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Paul O`Neill Exposes White House Workings
Former Treasurer Secretary tells it like it is in the Bush White House.
The Center for American Progress has published a summary of the new book featuring former Treasury Secretary Paul O'Neill which reveals what has really been going on inside the White House policy formation process. Here is the article:
O'Neill's Straight Shooting
According to former Bush Treasury Secretary Paul O'Neill, "ideology and electoral politics so dominated the domestic-policy process [in the White House] that it was often impossible to have a rational exchange of ideas." O'Neill said he, along with former EPA Administrator Christine Todd Whitman and Secretary of State Colin Powell – who shared his non-ideological approach – "were used for window dressing." O'Neill criticized the President for "signing onto strong ideological positions that had not been fully thought through." White House Press Secretary Scott McClellan lashed out at O'Neill saying, "it appears that the world according to Mr. O'Neill is more about trying to justify his own opinion than looking at the reality of the results." But the President has articulated a different assessment of O'Neill's integrity. Announcing his nomination in December 20, 2000, President Bush said that when Paul O'Neill speaks, he "speaks with authority and conviction and knowledge." A month later, at his swearing in, the President said O'Neill "has earned a reputation as a straight shooter."
DISHONEST DEFICIT POSITION: O'Neill opposed the second round of Bush tax cuts because he believed "a fiscal crisis was looming and more tax cuts would exacerbate it." When O'Neill presented his concerns to Vice President Cheney, he was cut off. Cheney told him that "Reagan proved deficits don't matter. We won the midterms. This is our due." This is a very different position on deficits than Cheney has expressed publicly. On September 13, 2003, Cheney told Tim Russert on Meet the Press: "I am a deficit hawk. So is the President." Cheney added that "without question, we've got to make choices, we've got to have fiscal discipline on the rest of the budget."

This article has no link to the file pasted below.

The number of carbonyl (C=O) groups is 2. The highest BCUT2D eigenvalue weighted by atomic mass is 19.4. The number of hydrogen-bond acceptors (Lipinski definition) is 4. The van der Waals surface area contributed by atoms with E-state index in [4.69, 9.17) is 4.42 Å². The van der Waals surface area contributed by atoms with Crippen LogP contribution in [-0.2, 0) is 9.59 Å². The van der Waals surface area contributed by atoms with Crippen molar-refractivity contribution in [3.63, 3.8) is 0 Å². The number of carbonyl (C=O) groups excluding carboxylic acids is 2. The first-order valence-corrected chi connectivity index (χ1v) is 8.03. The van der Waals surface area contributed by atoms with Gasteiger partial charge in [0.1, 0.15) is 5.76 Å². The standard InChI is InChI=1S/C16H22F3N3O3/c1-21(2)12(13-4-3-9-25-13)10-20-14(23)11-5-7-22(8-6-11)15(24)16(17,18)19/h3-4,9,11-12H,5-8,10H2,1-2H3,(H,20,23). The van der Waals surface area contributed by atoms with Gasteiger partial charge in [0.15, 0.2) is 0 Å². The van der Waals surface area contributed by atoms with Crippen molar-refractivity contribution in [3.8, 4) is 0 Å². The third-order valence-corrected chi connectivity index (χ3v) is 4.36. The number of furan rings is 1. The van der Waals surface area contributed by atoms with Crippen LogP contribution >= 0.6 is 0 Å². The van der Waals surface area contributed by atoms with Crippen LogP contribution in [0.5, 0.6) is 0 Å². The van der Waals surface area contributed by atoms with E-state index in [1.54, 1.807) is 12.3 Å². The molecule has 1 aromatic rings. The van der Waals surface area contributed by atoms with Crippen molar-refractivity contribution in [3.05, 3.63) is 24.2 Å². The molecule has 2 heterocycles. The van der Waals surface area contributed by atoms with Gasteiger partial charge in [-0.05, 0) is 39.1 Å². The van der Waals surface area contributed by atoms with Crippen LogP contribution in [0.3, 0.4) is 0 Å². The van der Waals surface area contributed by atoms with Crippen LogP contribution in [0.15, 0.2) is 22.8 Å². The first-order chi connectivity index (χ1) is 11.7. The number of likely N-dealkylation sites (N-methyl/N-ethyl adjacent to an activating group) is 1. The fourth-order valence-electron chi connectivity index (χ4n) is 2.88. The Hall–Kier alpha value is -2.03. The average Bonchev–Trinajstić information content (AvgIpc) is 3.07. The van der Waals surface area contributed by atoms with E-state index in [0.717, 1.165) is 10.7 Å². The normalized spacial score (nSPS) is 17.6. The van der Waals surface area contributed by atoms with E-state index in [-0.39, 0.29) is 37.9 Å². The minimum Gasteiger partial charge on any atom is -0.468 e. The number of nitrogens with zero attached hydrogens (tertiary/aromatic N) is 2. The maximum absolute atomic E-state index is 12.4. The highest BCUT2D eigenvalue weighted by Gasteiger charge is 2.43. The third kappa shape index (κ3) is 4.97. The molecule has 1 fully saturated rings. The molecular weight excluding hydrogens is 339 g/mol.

DISHONEST TAX CUT RATIONALE: President Bush has been quick to say that his tax cuts are not unfairly skewed towards the wealthiest Americans. But according to O'Neill, behind closed doors the President admitted the opposite. When advisers presented the President with the tax cut (a plan that disproportionately benefits the wealthy), Bush said, "Haven't we already given money to rich people? This second tax cut's gonna do it again." The President added, "shouldn't we be giving money to the middle?" But, according to O'Neill, Karl Rove just kept repeating "Stick to principle. Stick to principle," and the mantra eventually won Bush over. Nevertheless, when Bush presented the tax cut proposal on January 7, 2003, he presented it as a tonic for the middle class. He said we "know that middle-income families need additional relief" from taxes in order to help them deal with "living paycheck-to-paycheck and never getting a chance to save for their children's education or their own retirement."
DISHONEST WAR RATIONALE: The plan to oust Saddam Hussein, according to O'Neill, was underway long before 9/11. O'Neill said that from the first day the President took office "we were building the case against Hussein and looking at how we could take him out and change Iraq into a new country, and, if we did that, it would solve everything. It was about finding a way to do it. That was the tone of it. The President saying, 'Fine. Go find me a way to do this' " Publicly, however, the President said that the Iraq war was prompted mainly because of 9/11. In a press conference shortly before the attack he said, "September the 11th changed the strategic thinking, at least, as far as I was concerned, for how to protect our country....It used to be that we could think that you could contain a person like Saddam Hussein, that oceans would protect us from his type of terror. September the 11th should say to the American people that we're now a battlefield, that weapons of mass destruction in the hands of a terrorist organization could be deployed here at home."
WEAK ON CORPORATE RESPONSIBILITY: After Enron and other corporate scandals rose corporate governance to the forefront of the national policy debate "O'Neill and Greenspan devised a plan to make CEOs accountable." But, O'Neill reports, "Bush went with a more modest plan because 'the corporate crowd' complained loudly and Bush could not buck that constituency." The President, however, touted his reform package as tough on corporations, saying, "America is ushering in a responsibility era...and this new culture must include a renewed sense of corporate responsibility. If you lead a corporation, you have a responsibility to serve your shareholders, to be honest with your employees."
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